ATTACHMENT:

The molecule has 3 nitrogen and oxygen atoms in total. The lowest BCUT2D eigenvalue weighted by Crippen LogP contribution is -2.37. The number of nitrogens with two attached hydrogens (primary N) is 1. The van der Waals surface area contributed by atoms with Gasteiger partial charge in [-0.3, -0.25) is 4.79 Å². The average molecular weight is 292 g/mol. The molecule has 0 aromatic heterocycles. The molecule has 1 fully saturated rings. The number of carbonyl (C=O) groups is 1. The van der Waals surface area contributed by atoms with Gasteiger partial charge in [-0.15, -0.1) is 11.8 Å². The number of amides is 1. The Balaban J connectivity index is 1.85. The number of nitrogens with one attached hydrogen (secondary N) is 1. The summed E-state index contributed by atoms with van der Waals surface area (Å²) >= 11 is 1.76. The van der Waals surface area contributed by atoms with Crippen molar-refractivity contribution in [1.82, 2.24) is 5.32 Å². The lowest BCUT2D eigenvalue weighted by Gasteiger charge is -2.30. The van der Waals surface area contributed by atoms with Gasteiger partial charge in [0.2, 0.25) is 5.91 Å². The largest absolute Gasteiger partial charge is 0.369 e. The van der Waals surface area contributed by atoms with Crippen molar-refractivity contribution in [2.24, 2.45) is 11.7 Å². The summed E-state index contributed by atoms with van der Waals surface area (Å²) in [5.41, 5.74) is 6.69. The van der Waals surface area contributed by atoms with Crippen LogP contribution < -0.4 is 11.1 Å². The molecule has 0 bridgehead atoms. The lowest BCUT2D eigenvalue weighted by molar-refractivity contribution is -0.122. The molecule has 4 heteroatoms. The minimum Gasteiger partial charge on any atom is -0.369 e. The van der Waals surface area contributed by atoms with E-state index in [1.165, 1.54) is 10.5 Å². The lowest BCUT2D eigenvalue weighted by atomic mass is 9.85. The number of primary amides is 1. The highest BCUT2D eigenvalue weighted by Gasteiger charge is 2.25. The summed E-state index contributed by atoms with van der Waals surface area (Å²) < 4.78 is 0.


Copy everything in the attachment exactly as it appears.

The molecule has 3 nitrogen and oxygen atoms in total. The lowest BCUT2D eigenvalue weighted by Crippen LogP contribution is -2.37. The number of nitrogens with two attached hydrogens (primary N) is 1. The van der Waals surface area contributed by atoms with Gasteiger partial charge in [-0.3, -0.25) is 4.79 Å². The average molecular weight is 292 g/mol. The molecule has 0 aromatic heterocycles. The molecule has 1 fully saturated rings. The number of carbonyl (C=O) groups is 1. The van der Waals surface area contributed by atoms with Gasteiger partial charge in [-0.15, -0.1) is 11.8 Å². The number of amides is 1. The Balaban J connectivity index is 1.85. The number of nitrogens with one attached hydrogen (secondary N) is 1. The summed E-state index contributed by atoms with van der Waals surface area (Å²) >= 11 is 1.76. The van der Waals surface area contributed by atoms with Crippen molar-refractivity contribution in [1.82, 2.24) is 5.32 Å². The lowest BCUT2D eigenvalue weighted by Gasteiger charge is -2.30. The van der Waals surface area contributed by atoms with Gasteiger partial charge in [0.2, 0.25) is 5.91 Å². The largest absolute Gasteiger partial charge is 0.369 e. The van der Waals surface area contributed by atoms with Crippen molar-refractivity contribution in [2.24, 2.45) is 11.7 Å². The summed E-state index contributed by atoms with van der Waals surface area (Å²) in [5.41, 5.74) is 6.69. The van der Waals surface area contributed by atoms with Crippen LogP contribution < -0.4 is 11.1 Å². The molecule has 0 bridgehead atoms. The lowest BCUT2D eigenvalue weighted by molar-refractivity contribution is -0.122. The molecule has 4 heteroatoms. The minimum Gasteiger partial charge on any atom is -0.369 e. The van der Waals surface area contributed by atoms with E-state index in [1.165, 1.54) is 10.5 Å². The lowest BCUT2D eigenvalue weighted by atomic mass is 9.85. The number of primary amides is 1. The highest BCUT2D eigenvalue weighted by Gasteiger charge is 2.25. The summed E-state index contributed by atoms with van der Waals surface area (Å²) < 4.78 is 0.